As financial institutions lay the groundwork for transitioning to the current expected credit loss model, or CECL, many are curious about how peers are preparing for CECL and where they are in tackling what's considered the biggest accounting change in banking history.

After all, the FASB's guidance on CECL is not prescriptive, and institutions have varying effective dates, so it can be helpful to understand the experience of other institutions in deciding whether to build their own models for estimating losses or select third-party vendors to help with modeling and implementation.

An informal review of CECL readiness at 140 larger community banks finds that more than half (57 percent) haven't yet decided whether to buy or build CECL models. Approximately 60 of the banks have either decided to use internal resources to prepare for CECL or have selected a third party. The informal review was based on research among Sageworks contacts and market knowledge.

Chart: Are Banks Buying or Building their CECL Models? Most are undecided.

Tim McPeak, executive risk management consultant at Sageworks, said the banks in Sageworks' review had assets between $5 billion and $30 billion. 

"Approximately 60 of the banks we reviewed, or about 43 percent, have chosen a vendor or a plan for implementing CECL," McPeak said. "Of those 60, 13 plan to develop a credit loss model internally and the remaining 47 are working with third parties." 

Of the 80 banks that have not yet made a decision on how to implement CECL, about 25 to 35 are actively evaluating options that include Sageworks, McPeak said. 

"This is an interesting part of the market, because it includes larger community banks, including many that are subject to DFAST," or Dodd-Frank Act Stress Testing, McPeak said. "And I think many of the banks we reviewed are SEC filers, so these banks have the closest deadline."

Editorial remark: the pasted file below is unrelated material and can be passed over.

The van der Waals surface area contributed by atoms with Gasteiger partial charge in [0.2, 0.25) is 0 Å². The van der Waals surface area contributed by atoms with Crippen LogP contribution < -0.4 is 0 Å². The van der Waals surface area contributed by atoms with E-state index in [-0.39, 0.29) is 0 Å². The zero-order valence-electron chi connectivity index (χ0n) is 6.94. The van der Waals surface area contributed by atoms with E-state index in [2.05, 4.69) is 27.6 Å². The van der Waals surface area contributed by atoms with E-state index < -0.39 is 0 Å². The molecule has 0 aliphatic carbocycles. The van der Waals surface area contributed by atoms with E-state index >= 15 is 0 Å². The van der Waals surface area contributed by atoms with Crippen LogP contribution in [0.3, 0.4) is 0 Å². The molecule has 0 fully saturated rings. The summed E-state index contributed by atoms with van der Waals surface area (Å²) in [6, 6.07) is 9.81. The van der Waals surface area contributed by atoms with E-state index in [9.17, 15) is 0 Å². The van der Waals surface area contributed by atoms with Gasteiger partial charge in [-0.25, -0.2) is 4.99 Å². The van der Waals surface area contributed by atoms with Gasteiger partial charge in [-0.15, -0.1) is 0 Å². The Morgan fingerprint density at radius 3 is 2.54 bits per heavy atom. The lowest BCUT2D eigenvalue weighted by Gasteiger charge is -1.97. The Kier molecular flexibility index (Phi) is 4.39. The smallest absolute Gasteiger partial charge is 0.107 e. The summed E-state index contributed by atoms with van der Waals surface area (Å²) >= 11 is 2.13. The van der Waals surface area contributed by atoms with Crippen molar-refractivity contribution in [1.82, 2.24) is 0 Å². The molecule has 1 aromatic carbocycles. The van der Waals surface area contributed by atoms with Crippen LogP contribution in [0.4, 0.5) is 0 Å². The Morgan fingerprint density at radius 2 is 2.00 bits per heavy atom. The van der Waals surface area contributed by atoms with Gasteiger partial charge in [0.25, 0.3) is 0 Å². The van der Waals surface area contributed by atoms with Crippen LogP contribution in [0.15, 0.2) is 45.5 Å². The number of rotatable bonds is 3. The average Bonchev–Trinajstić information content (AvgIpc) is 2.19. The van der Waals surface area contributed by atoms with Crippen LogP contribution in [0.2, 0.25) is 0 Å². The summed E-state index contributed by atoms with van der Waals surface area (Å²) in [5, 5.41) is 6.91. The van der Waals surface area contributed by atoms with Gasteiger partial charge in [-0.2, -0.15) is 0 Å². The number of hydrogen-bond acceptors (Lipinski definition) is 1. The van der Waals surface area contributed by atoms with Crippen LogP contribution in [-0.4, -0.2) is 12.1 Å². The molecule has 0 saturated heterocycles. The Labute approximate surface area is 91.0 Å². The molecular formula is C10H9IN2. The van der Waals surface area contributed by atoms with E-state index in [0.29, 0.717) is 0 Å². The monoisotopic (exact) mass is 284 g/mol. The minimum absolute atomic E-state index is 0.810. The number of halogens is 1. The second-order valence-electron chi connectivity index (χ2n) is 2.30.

Banks that file with the Securities and Exchange Commission must comply with CECL in 2020; all other financial institutions have until the following year. McPeak noted that financial institutions that are subject to stress testing under Dodd-Frank may already have a "deep bench" of personnel and resources for fairly sophisticated analysis in the credit risk area, so they have a higher propensity to utilize internal resources for CECL. "A lot of what DFAST asks is sophisticated and forward-looking credit models," he said. "There is some CECL overlap, at least conceptually." 

For that reason, McPeak suspects a fair number of the banks that haven't yet identified their implementation plans may end up using internal resources. In any case, he cautioned against assuming that banks aren't doing anything to prepare for CECL if they haven't yet made the build or buy decision.

"I'd be very surprised if the other banks that haven't yet made a decision aren't in the process of making one," McPeak said. "Maybe they're finishing an RFP or waiting on results. They may be doing some robust internal preparations, even if they haven't settled on a plan. My advice to those that don't yet have a plan is to work your process for making a decision. If you don't have a process in place to figure out how you're going to do this, you may need to reach out for help."

In addition to FASB-imposed deadlines for financial institutions to adopt CECL, there are SEC requirements for disclosing in SEC filings the expected material effects of accounting changes, both financial impacts and impacts of other significant matters, such as planned changes in business practices or technical violations of debt covenant agreements resulting from CECL adoption.

McPeak noted that some SEC-registered institutions have already begun disclosing information about CECL's impact. He expects the next round of 10-K filings with the SEC is likely to shed more light on whether institutions are using internal resources or a vendor to implement CECL, and the filings at that time may have more specifics on methodologies under consideration. "I've talked with some bankers about whether disclosing a range of adjustment resulting from CECL would be appropriate, but you'd need to have some parallel CECL calculations run through most of 2018 to be able to have a range for the 2018 10-K filing in March 2019," he said. 

"It's not just the transition deadline that the clock is ticking on," McPeak said.

Biery is a research specialist at Sageworks, a financial information company that provides lending, credit risk, and portfolio risk solutions to over 1,300 financial institutions across the country. She is a veteran financial reporter whose work has appeared in the Wall Street Journal and on Dow Jones Newswires, CNBC.com, Forbes.com, MarketWatch.com, Nasdaq.com, and numerous banking trade publications. Sageworks is a WBA Associate Member